Collected samples of powdered mango drink and orange drink

Figure 1: Collected samples of powdered mango drink and orange drink

Determination of moisture and ash: Using the Association of Official Analytical Chemists (AOAC), the proximate composition such was examined (Badsha et al., 2020; AOAC, 2016). In the crucible, 4 g of powder sample was weighted. Then it was weighted again after being baked in an oven at 105 °C for 4 hours. The moisture content was calculated from the diference. The sample was placed in the crucible and was heated in a muffle furnace at 600-700 °C for 6 hours. It was weighed after cooling and the result was calculated in g/100 g sample.

Determination of pH value: 1.0 g of samples was taken in a 25 mL volumetric flask and water was added up to the mark. pH of each of the solution was measured by a pH meter which was calibrated using two different standard buffers (pH 7.0 and 5.0).

Determination of Soluble Dietary Fiber (SDF): The extractions of SDF from the samples were performed using the acid extraction method (Buljeta et al., 2023). Powdered sample (10 g) was put in a flask, and 200 ml of distilled water was added. The pH was adjusted to 2.0 with H2SO4 and stirred on a water bath at 90 °C for 4 h and filtered. The filtrate was concentrated and CH3CH2OH was added to a final concentration of 70% and precipitate. The ethanol precipitation process continued for 1.0 h, and the SDF was to be collected by centrifugation and dried at room temperature (Shaddel and Rajabi-Moghaddam, 2024).

Determination of ascorbic acid: 100 mg of ascorbic acid was weighed, transferred to a 100 ml volumetric flask, and the volume was marked up to the indicated line using methanol: water (50:50 v/v) to obtain 1000 mgL-1. Serial dilution from this stock solution gave 3, 6, 9, 12, 15 and 18 mgL-1 ascorbic acid solutions. Absorbance was measured at 258 nm as shown in figure 2 (a).

Calibration curves and necessary UV-Visible spectrums of ascorbic acid (a), sodium benzoate (b), yellow-6(c) and D-glucose(d).

Figure 2: Calibration curves and necessary UV-Visible spectrums of ascorbic acid (a), sodium benzoate (b), yellow-6(c) and D-glucose(d).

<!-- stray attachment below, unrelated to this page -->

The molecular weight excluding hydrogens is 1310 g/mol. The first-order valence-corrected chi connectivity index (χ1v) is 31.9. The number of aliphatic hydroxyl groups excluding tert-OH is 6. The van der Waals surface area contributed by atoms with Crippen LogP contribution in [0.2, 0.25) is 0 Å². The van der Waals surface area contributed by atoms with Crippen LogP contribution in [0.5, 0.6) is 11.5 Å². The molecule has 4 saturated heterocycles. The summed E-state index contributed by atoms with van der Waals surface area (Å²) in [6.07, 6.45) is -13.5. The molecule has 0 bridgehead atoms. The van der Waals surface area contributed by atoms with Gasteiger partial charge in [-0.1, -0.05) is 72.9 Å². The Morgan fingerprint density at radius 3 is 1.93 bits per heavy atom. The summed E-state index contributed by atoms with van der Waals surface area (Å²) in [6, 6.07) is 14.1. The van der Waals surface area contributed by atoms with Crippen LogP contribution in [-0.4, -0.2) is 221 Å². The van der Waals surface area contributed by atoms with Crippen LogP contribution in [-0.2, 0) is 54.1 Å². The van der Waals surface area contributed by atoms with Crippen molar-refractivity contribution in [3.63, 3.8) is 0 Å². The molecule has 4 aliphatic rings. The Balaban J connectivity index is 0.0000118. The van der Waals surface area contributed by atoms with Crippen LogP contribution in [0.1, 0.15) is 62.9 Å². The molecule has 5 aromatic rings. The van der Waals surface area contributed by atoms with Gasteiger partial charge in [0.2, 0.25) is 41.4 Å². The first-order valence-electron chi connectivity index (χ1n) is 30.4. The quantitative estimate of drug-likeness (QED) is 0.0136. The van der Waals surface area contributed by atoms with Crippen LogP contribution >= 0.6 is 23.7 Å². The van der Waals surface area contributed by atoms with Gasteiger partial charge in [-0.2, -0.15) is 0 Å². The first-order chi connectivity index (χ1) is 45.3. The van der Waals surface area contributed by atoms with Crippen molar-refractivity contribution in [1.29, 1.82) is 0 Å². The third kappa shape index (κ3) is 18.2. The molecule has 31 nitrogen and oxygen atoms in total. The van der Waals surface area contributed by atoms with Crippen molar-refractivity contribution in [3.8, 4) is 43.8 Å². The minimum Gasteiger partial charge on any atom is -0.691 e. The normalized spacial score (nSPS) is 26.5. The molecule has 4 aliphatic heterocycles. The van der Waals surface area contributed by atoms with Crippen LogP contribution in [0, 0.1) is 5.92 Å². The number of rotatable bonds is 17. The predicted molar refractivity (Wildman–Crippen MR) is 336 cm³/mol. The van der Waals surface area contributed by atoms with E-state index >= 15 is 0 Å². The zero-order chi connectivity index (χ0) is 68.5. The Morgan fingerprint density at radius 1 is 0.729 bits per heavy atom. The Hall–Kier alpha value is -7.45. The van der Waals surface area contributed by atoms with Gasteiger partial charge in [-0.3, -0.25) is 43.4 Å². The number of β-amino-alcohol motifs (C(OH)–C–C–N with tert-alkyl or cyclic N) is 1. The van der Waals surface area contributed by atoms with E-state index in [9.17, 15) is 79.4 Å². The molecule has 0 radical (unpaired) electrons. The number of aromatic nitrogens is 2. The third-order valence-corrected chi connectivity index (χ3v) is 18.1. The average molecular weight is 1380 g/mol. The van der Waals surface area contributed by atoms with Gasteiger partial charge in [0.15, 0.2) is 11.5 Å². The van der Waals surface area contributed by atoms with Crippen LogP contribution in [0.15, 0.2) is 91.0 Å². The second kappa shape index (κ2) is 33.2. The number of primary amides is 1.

Solid sample of each commercial powder drink was dissolved in methanol: water (50:50 v/v) system to prepare 0.1g/mL solution and the absorbance was measured at 258 nm.

Determination of sodium benzoate: The primary standard solution (500 µg/ml) was prepared by dissolving 0.0100 g of sodium benzoate in a 20 mL volumetric flask using HPLC grade water. A secondary standard solution (200 µg/mL) was then made by diluting the primary standard. Working standard solutions (80, 60, 50, 40, 20, 10, 5 mgL-1) were subsequently prepared from the secondary standard solution through dilution with HPLC grade water. The absorbance of the samples was recorded at 224 nm as shown in figure 2 (b). The UV-visible absorption spectrum of each of the sample was recorded by preparing their solution. Dried solid sample of each commercial sample was dissolved in water to make 0.1gmL-1 solution and the UV-visible absorption absorbance spectrum of each solution was recorded at 224 nm.

Determination of Yellow-6: The UV-visible spectrum of yellow-6 was recorded, revealing an absorption maximum (λmax) at 429 nm. A standard yellow 6 stock solution (1 mg/mL) was prepared and gradually diluted to generate eight different concentrations: 0.03, 0.04, 0.05, 0.08, 0.10, 0.11, 0.13, and 0.15 mgL-1. The absorbance of each diluted yellow 6 solution was measured at 429 nm using a UV-visible spectrophotometer as shown in figure 2 (c).

Dried solid sample of 0.1g was dissolved in 1mL water and the UV-visible absorption absorbance spectrum of each solution was recorded at 429 nm. Using the standard calibration curve of yellow 6, the amount of yellow 6 in commercial brand orange juices were determined.

Total carbohydrate determination: 2.0 mg of D-glucose was taken in a 10.0 mL volumetric flask with the addition of 3.0 mL concentrated sulfuric acid and vortexed. Then it was diluted to mark by concentrated sulfuric acid. The concentration of diluted standard solutions were 100, 80, 60, 50, 30 and 15 mgL-1. 3.0 mL from each volumetric flask was taken in different test tube and 50 μL 80% aqueous phenol was added in each test tube and vortexed. The absorbance was taken in the range of 400-800 nm and found maximum (λmax) at 490 nm as shown in figure 2 (d).

Solid samples of juice (90 mg) were dissolved in 1L water to get a solution of 90 mgL-1. Total carbohydrate in each solution was determined performing phenol sulphuric acid test and using the standard calibration curve made for glucose.

RESULTS AND DISCUSSION